- Similarly, we expect our team members will be treated with respect. In situations when this does not occur, and where appropriate, we can work to de-escalate conflict in a respectful manner or request that the other party(ies) remain respectful. In most cases, we can even postpone an interaction to a later time, when tempers have cooled.
- When performing unwelcome activities, such as conducting compliance activities or explaining unpopular decisions, we are likely to experience difficult client relations from which we cannot withdraw. Training and support are available from the Office of the Ombud and the Quality Visitor Experience Team to increase conflict management skills for dealing effectively with difficult situations.
As representatives of the Government of Canada, we consider the impact of our actions even outside work hours, while on seasonal lay-off, on paid or unpaid leave. Off-duty activities and conduct, including outside of work employment, are usually considered a private matter. However, it could become a work-related matter if it affects the public’s confidence in and respect for Parks Canada and the Government of Canada, or puts us in a conflict of interest or conflict of duties situation by:
- harming the Agency’s reputation or programs
- rendering us unable to perform our duties in a satisfactory manner
- leading other employees to refuse, be reluctant to or be unable to work with us
- rendering us guilty of a serious breach of the Criminal Code of Canada and thus renders our conduct injurious to the general reputation of the Agency and its employees (for example, the nature of criminal charges may be incompatible with the duties of a peace officer)
- making it difficult for the Agency to manage its operations efficiently and/or to direct its workforce efficiently
Use of social networks and social media
- We understand that comments, criticisms, pictures, videos and personal information that we share on social media are not private. While interacting on these platforms, we consider our duty of loyalty, security of information, the reputation and professionalism of the Agency and the government, and respect for colleagues.
Parks Canada team members each play a role in strengthening the ethical culture of the Agency. When ethical issues arise, particularly when we aren’t sure what action to take, we are encouraged to discuss them with our supervisor.
The Office of the Ombud is available as an impartial, confidential and independent resource to address work-related concerns and issues through informal processes such as dialogue or mediation. The Values, Ethics, Diversity and Inclusion team can help you with conflict of interest and when a breach of the values or expected behaviours has been identified.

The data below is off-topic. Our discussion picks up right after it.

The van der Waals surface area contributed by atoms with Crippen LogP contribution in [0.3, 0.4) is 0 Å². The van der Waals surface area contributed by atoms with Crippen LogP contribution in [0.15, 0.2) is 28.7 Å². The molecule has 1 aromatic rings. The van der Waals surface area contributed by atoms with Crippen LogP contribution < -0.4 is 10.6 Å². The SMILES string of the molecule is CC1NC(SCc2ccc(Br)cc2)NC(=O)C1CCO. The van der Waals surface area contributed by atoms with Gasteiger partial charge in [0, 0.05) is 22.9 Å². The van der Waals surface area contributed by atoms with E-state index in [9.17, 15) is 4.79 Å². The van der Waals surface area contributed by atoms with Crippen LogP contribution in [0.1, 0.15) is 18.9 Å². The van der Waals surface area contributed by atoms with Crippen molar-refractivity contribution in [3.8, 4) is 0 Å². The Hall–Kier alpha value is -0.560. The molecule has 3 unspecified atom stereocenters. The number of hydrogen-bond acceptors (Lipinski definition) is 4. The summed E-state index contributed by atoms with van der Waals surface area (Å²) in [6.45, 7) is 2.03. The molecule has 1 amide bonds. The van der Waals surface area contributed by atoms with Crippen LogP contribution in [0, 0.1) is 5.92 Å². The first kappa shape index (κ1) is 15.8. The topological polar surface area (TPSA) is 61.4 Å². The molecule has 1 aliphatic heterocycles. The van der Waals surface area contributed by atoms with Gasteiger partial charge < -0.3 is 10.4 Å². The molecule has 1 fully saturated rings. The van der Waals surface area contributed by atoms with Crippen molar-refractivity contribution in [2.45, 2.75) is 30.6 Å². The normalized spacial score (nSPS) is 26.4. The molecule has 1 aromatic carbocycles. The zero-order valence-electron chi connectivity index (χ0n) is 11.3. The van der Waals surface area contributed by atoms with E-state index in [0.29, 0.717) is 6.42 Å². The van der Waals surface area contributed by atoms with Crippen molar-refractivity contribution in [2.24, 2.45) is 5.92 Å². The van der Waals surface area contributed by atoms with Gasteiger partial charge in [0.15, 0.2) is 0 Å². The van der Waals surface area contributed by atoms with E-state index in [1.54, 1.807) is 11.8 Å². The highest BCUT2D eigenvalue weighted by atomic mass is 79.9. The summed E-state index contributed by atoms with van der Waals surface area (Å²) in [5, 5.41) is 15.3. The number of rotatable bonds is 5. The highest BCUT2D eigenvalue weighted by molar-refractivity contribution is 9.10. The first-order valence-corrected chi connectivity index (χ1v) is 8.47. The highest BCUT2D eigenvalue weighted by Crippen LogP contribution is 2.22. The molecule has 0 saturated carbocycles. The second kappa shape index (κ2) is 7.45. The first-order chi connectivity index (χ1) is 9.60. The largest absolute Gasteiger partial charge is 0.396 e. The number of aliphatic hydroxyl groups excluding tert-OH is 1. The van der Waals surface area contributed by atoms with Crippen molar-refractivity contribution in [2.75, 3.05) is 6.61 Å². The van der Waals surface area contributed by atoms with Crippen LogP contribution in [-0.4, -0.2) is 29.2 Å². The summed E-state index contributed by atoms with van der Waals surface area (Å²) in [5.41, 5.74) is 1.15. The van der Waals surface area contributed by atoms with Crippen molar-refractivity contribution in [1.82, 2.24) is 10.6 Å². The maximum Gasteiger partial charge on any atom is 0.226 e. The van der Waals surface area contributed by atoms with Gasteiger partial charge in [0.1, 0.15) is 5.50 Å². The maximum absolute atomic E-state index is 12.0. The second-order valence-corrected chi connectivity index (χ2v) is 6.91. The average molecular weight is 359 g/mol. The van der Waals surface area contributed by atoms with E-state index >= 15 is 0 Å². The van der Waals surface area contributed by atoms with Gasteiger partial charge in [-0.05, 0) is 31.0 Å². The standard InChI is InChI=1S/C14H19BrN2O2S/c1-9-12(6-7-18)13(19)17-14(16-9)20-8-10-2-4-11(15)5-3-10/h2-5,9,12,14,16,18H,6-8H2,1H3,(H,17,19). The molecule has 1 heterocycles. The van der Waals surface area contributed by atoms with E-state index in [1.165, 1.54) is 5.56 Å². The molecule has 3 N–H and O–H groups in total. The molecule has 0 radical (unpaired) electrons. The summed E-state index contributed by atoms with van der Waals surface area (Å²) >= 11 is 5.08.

Application of the Parks Canada Values and Ethics Code
Accepting and adhering to these values and expected behaviours is a condition of employment for all Parks Canada team members, upon signing their letter of offer.
Team members continue to be governed by the code while on leave, including (but not limited to) paid leave, leave without pay and seasonal lay-off. Contractors, volunteers, and students are also required to comply with the spirit of this code.
A breach of this code may result in investigation and subsequent corrective actions, including disciplinary measures of varying degrees up to termination of employment.
Responsibilities of all Parks Canada team members
All Parks Canada team members apply this code’s core values and expected behaviours in their day-to-day actions and responsibilities. Inform your manager when you are involved in a situation that has the potential to contravene the code and damage the Agency’s reputation. Remain vigilant and seek the necessary advice and guidance to promptly resolve any situation that may appear to be in breach of the code.
Responsibilities of all Parks Canada leadership
Ethics in the workplace is a shared responsibility. Management decisions support an ethical culture, and each Parks Canada team member is responsible for embodying the Agency’s values in their behaviour and daily actions. This means:
- always striving to do the right thing in each situation
- exemplifying our organizational values in our decision making and actions
- maintaining open, positive communications and working relationships with members of their team, other colleagues and external partners
- discussing our ethical concerns
- reporting illegal activities and wrongdoing
- disclosing and resolving possible conflict of interest situations in which we find ourselves
- checking with our managers and the Values Ethics, Diversity and Inclusion team when we are uncertain about any aspect of this code and
- being prepared to cooperate in investigations regarding violations of this code
Supervisors/managers demonstrate ethical leadership by:
- acting with transparency, fairness and objectivity in all transactions and work activities, including staffing, contracting, etc.